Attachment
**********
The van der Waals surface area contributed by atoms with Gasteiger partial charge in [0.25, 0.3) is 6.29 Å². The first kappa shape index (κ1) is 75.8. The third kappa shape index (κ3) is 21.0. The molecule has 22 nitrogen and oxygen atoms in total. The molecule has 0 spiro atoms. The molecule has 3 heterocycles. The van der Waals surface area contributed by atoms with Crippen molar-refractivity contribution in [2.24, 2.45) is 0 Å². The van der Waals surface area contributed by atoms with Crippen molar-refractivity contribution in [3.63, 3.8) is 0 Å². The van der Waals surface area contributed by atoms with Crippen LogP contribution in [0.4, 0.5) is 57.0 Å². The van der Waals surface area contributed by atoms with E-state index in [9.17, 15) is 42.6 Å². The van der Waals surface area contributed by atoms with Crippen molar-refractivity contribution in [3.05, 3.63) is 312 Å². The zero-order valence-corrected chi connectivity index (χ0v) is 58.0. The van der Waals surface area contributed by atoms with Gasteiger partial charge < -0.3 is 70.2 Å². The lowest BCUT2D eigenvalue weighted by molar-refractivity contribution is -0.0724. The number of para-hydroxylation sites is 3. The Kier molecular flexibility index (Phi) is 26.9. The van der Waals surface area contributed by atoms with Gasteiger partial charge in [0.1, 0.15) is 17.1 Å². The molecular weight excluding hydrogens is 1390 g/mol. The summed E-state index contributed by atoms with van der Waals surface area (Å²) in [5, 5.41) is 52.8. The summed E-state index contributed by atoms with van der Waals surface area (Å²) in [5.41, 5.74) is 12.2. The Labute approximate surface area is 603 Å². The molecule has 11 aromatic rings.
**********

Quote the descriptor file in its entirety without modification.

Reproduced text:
The van der Waals surface area contributed by atoms with Gasteiger partial charge in [0.25, 0.3) is 6.29 Å². The first kappa shape index (κ1) is 75.8. The third kappa shape index (κ3) is 21.0. The molecule has 22 nitrogen and oxygen atoms in total. The molecule has 0 spiro atoms. The molecule has 3 heterocycles. The van der Waals surface area contributed by atoms with Crippen molar-refractivity contribution in [2.24, 2.45) is 0 Å². The van der Waals surface area contributed by atoms with Crippen molar-refractivity contribution in [3.63, 3.8) is 0 Å². The van der Waals surface area contributed by atoms with Crippen LogP contribution in [0.4, 0.5) is 57.0 Å². The van der Waals surface area contributed by atoms with E-state index in [9.17, 15) is 42.6 Å². The van der Waals surface area contributed by atoms with Crippen molar-refractivity contribution in [3.05, 3.63) is 312 Å². The zero-order valence-corrected chi connectivity index (χ0v) is 58.0. The van der Waals surface area contributed by atoms with Gasteiger partial charge < -0.3 is 70.2 Å². The lowest BCUT2D eigenvalue weighted by molar-refractivity contribution is -0.0724. The number of para-hydroxylation sites is 3. The Kier molecular flexibility index (Phi) is 26.9. The van der Waals surface area contributed by atoms with Gasteiger partial charge in [0.1, 0.15) is 17.1 Å². The molecular weight excluding hydrogens is 1390 g/mol. The summed E-state index contributed by atoms with van der Waals surface area (Å²) in [5, 5.41) is 52.8. The summed E-state index contributed by atoms with van der Waals surface area (Å²) in [5.41, 5.74) is 12.2. The Labute approximate surface area is 603 Å². The molecule has 11 aromatic rings.